The giant shopping area west of the Dan Ryan between 83rd and 87 has brought a new player to the game. Among the big names: Jewel, Food 4 Less, Home Depot, Lowes and at 83rd and Stewart… Wal-Mart, the Sears of the 21st Century.
Interestingly, the Sears stores in Ford City, 61st and Western, 71st in South Shore and on State St. in the Loop have all closed for lack of business. Sic transit gloria?
UPDATE: I wondered why this pic suddenly had 109 views on September 4 after months of 2, 3, 4, 5 views a day. Turns out the city has this cockamamie idea to open a Whole Foods. In Englewood. Englewood! I’ve seen Whole Foods’ prices, and they’ve got a loooong way to go to equal Fairplay, Food-4-Less and Wal-Mart Market in the low-priced department.
Perhaps this is the city’s appeasement gift, after taking a chunk of Englewood’s eastern edge (and several hundred homes) to expand a railroad intermodal yard. Or maybe it’s the city’s way of telling Englewood that gentrification is imminent. In any case, Englewood residents would be wise to examine this gift horse’s teeth. Closely.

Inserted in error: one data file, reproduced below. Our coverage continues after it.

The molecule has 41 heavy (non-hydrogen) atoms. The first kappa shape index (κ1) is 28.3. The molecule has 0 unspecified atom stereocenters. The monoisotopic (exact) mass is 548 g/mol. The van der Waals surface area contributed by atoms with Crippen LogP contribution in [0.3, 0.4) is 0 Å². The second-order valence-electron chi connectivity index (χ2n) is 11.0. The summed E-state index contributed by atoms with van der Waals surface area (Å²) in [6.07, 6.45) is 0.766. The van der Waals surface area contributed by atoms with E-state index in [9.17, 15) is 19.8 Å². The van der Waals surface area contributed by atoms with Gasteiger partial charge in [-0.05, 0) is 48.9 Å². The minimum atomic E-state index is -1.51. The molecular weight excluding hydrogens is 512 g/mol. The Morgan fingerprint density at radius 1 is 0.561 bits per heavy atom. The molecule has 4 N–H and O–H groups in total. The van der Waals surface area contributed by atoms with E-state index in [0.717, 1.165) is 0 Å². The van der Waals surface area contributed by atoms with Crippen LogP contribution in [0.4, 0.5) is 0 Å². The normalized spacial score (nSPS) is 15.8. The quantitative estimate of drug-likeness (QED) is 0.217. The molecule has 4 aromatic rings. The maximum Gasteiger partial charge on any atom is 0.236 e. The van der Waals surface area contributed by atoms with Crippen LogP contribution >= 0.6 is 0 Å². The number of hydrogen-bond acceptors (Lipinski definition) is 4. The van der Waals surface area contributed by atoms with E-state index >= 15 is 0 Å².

Banting House, Birthplace of Insulin, London, Ontario
Image by Ken Lund
Banting House is known as “The Birthplace of Insulin.” Located at 442 Adelaide St. N. in London, Ontario, Canada, it is the house where Sir Frederick Banting woke up at two o’clock in the morning on October 31st, 1920 with the idea that led to the discovery of insulin.
Since 1984, the house has been a museum dedicated to Banting’s discovery and his life. An addition at the back houses the London & District Branch of the Canadian Diabetes Association. For many that have been touched by diabetes, the house is an emotional reminder of Banting’s scientific contribution that saved their lives or the lives of their loved ones.